By Lisa Potter, science writer, University of Utah Communications
U faculty and undergrad are among the local luminaries who will present their ideas, stories and creative solutions at the 2018 TEDXSaltLakeCity. The event takes place on Sept. 8, 2018 from 9 a.m.-4 p.m. at Kingsbury Hall at the University of Utah. This year’s theme, “At the Edge,” brings together speakers and performers who will urge us to think beyond our comfort zones to explore new ways of engaging with the world.
TEDX conferences are independently-organized events that carry the spirit of the TED (Technology, Entertainment, Design) Conferences, which aim to share “ideas worth spreading.” There are still tickets available at tedxsaltlakecity.com/tickets. The ticket includes a day of talk, performances and your choice of lunch from various food trucks.
Lisa M. Diamond, professor, Department of Psychology, Division of Gender Studies
Lisa M. Diamond studies how people express sexual attraction and sexual identity at different stages in their lives. She is renowned for her work on sexual fluidity, which describes a person’s ability to experience shifts in their same-sex and other-sex attraction over time. Diamond is co-editor of the American Psychological Association (APA) Handbook of Sexuality and Psychology, the first, most comprehensive overview of the science that examines human sexuality from a psychological perspective. She has written more than 100 scholarly publications and book chapters, has presented her research all over the world and won multiple awards from myriad professional organizations.
In Diamond’s talk, she will argue that although it’s become common to promote LGBT equality by arguing that LGBT individuals are “born that way,” there are three major problems with this approach: It’s not scientifically accurate, it’s not legally necessary and it’s unjust. As Diamond argues in her talk, “How and why and when individuals become LGBT may be fascinating to scientists like me, but it should have no bearing on whether their parents accept and embrace them and it certainly should have no bearing on public policy.”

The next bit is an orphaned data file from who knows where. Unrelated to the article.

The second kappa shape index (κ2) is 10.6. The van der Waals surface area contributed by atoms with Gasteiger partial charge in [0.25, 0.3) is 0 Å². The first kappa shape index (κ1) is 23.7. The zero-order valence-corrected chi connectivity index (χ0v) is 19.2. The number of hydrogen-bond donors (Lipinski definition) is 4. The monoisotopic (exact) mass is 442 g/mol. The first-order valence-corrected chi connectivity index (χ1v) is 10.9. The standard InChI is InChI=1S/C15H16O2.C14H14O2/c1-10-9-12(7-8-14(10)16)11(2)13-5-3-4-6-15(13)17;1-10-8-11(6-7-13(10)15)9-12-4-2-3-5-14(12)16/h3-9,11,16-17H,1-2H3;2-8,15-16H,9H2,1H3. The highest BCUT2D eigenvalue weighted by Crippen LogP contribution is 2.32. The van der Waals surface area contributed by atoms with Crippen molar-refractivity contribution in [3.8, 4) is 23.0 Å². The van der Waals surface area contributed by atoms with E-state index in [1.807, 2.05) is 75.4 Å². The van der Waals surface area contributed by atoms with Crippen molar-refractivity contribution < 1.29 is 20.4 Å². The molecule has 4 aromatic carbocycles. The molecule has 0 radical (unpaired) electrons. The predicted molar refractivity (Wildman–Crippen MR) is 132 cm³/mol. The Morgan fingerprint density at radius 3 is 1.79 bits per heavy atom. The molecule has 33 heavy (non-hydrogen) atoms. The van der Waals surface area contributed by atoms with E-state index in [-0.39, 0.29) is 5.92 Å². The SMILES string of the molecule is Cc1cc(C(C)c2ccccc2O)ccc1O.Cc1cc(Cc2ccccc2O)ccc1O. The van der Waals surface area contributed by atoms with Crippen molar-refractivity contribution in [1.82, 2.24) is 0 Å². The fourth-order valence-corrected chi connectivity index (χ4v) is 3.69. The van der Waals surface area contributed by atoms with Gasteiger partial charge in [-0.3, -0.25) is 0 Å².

Mohan Sudabattula, undergraduate, Founder and Executive Director of Project Embrace
U undergraduate Mohan Sudabattula is founder and executive director of Project Embrace, an international medical nonprofit that aims to reduce global health disparities and promote sustainable healthcare. Project Embrace does this through the reuse and repurposing of previously owned medical equipment from the U.S. to meet the need of patients worldwide.
“Ten years ago, I visited an orphanage in India where children suffered from these exact same diseases (of U.S. patients), but didn’t have access to the medical devices needed to treat them. Those images stuck with me. So, I started Project Embrace, a non-profit that repurposes unwanted medical devices for patients-in-need abroad. Right from the beginning, I knew I wanted to partner with that orphanage,” Sudabattula, who triples majors in biology, philosophy and health & society, told @theU in November.
Since their launch last year, Project Embrace has successfully completed two donation campaigns in Swaziland and India. Sudabattula has also been invited to present about Project Embrace on stages across the United States and England at universities such as Stanford, John Hopkins, and Oxford. Sudabattula is the first ever U student to present on the TEDx stage and his talk will focus on social innovation in healthcare through simple solutions and community empowerment.